Hossa offers no regrets over move

Hossa: 'I don't have any regrets'

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Not long after he scored his 30th goal of the season yesterday for a Detroit hockey club that outclassed the seriously-in-trouble Penguins, 3-0, and looks very much like the Stanley Cup favorite again, Marian Hossa made a startling admission.

"I don't have any regrets."

OK, so maybe it wasn't so startling.

Really, why should Hossa have regrets about leaving Pittsburgh for Hockeytown, USA?

Look at the NHL standings this morning.

The Red Wings have an astonishing 35-11-7 record and the second-most points (77) in the Western Conference. The Penguins are a pedestrian 26-24-5 and in 10th place in the Eastern Conference, in grave danger of missing the playoffs.

Regrets?

No.

You will argue, of course, that maybe the teams' records would be reversed if Hossa had accepted any of the Penguins' offers for five, six or seven years for more than $7 million per season rather than leave as a free agent in July for a one-year, $7.4 million deal from Detroit.

Well, maybe not.

At least that's Hossa's story, and he's sticking to it.

"They've got enough firepower," he said, dismissively, of the Penguins. Then, he pointed out how it takes time for any team to mix in a lot of new players. He also mentioned how the Penguins miss injured defenseman Sergei Gonchar "really bad."

That isn't to say Hossa wouldn't help on Sid Crosby's line or that he hasn't been huge for the Red Wings, who are trying to defend the Cup they took out of Mellon Arena in June, the previous time they visited the old barn. Only an idiot would suggest otherwise.

"He's a stud, an amazing two-way player," Detroit coach Mike Babcock said of Hossa. "Mentally, he's such a great guy. He's just a strong human being."

That explains how Hossa so easily shrugged off some ugly hostility from the Mellon Arena crowd yesterday. Fans booed his every appearance on the ice, got a couple of good "Traitor!" chants going and broke out the always popular "Hossa sucks!" after he took the suspense out of the game by beating Penguins goaltender Marc-Andre Fleury with a sweet backhander through traffic for a 2-0 lead midway through the third period.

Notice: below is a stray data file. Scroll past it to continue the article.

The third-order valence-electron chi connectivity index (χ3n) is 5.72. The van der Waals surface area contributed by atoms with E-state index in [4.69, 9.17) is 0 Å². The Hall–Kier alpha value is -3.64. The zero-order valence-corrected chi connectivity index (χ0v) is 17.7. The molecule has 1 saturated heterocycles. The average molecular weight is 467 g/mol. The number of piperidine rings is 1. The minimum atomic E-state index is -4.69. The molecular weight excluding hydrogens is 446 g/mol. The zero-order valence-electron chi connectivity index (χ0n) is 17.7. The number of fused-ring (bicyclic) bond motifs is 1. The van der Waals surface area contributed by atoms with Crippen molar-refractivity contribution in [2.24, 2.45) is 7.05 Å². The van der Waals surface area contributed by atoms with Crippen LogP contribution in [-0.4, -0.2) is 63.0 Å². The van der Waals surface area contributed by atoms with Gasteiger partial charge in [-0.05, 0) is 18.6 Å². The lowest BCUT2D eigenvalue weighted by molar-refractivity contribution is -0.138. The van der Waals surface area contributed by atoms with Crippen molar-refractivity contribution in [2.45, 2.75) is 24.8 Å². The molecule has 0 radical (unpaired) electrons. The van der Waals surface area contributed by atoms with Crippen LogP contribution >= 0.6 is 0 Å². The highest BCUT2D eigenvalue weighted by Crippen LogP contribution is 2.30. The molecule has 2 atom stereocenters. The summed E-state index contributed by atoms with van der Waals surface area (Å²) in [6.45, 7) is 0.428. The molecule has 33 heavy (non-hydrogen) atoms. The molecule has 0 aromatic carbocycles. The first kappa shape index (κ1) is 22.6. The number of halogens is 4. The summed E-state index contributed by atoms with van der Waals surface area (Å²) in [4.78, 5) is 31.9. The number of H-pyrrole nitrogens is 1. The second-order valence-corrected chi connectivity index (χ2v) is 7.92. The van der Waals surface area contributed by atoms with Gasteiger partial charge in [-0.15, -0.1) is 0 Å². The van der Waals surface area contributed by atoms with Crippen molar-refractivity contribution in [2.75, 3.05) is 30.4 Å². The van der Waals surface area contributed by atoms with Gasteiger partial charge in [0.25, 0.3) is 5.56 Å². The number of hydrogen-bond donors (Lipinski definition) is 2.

The Hossa treatment was predictable and understandable in one sense. Fans take it personally when a player leaves their team. But the animosity was troubling and even embarrassing in another sense. Hossa nearly helped the Penguins win the Cup last season, playing a starring role in getting them to Game 6 of the final.

His situation is so much different than that of Jaromir Jagr, another player who was viciously booed here after he left the Penguins. Jagr was disruptive in the dressing room and asked to be traded several times. Remember the "dying alive" quote? Hossa, by all accounts, was a tremendous teammate. All he did was take advantage of the NHL's free-agency system and make a career choice, leaving enormous gobs of money on the table to do it.

"These are great hockey fans. They showed their emotion," Hossa said, refusing to fight back.

"I had a great three or four months here. I enjoyed every little bit of it."

It likely didn't hurt that Hossa got the afternoon's last laugh. The Red Wings won and he had a goal, his sixth in their four-game winning streak. He hit 30 for the seventh time in his career.

"It's a nice number. It's kind of a bonus for me to get 30," Hossa said. "But that's not why I came [to Detroit]. I came for a different reason. To try to go all the way and win the Stanley Cup.

"A lot of people said it was a gamble. But it was my feeling at the time to do this. So far, it's been good."

Hossa remains good friends with many Penguins. They don't feel the same anger toward him that the fans do. Sure, they were disappointed he chose to leave. But they also know a man has to do what a man has to do.

"They understand it's a business," Hossa said. "They know you've got to make a decision. It wasn't easy because both are great teams. One group of people is going to be happy, the other group of people isn't. No matter what you do, you can't make everyone happy. You just have to do what you think is best for you. That's what I did."

What's intriguing is that Hossa could have to make another tough call this summer. He'll be a free agent again if the Red Wings don't do a long-term deal with him first. Odds seem to be that he'll stay with Detroit, but who knows in the salary-cap era? It would be nice to see the Penguins take another run at him, but that doesn't seem likely. Not so much because he spurned them -- remember, it's business, not personal -- but because they have their own cap issues with big commitments to Crosby, Fleury, Evgeni Malkin, Brooks Orpik, Ryan Whitney and Jordan Staal.

"He's a big part of our team," Babcock said of Hossa. "I think he's enjoying his time in Detroit, and we're enjoying having him. Hopefully, he'll be a Red Wing for a long time ...

"In the end, it's not the money that makes you happy. Winning makes you happy. Playing with good players makes you happy."

So it is for Hossa.

For him, next season can wait.

Right now, there's a Cup out there to be won.


Ron Cook can be reached at rcook@post-gazette.com .


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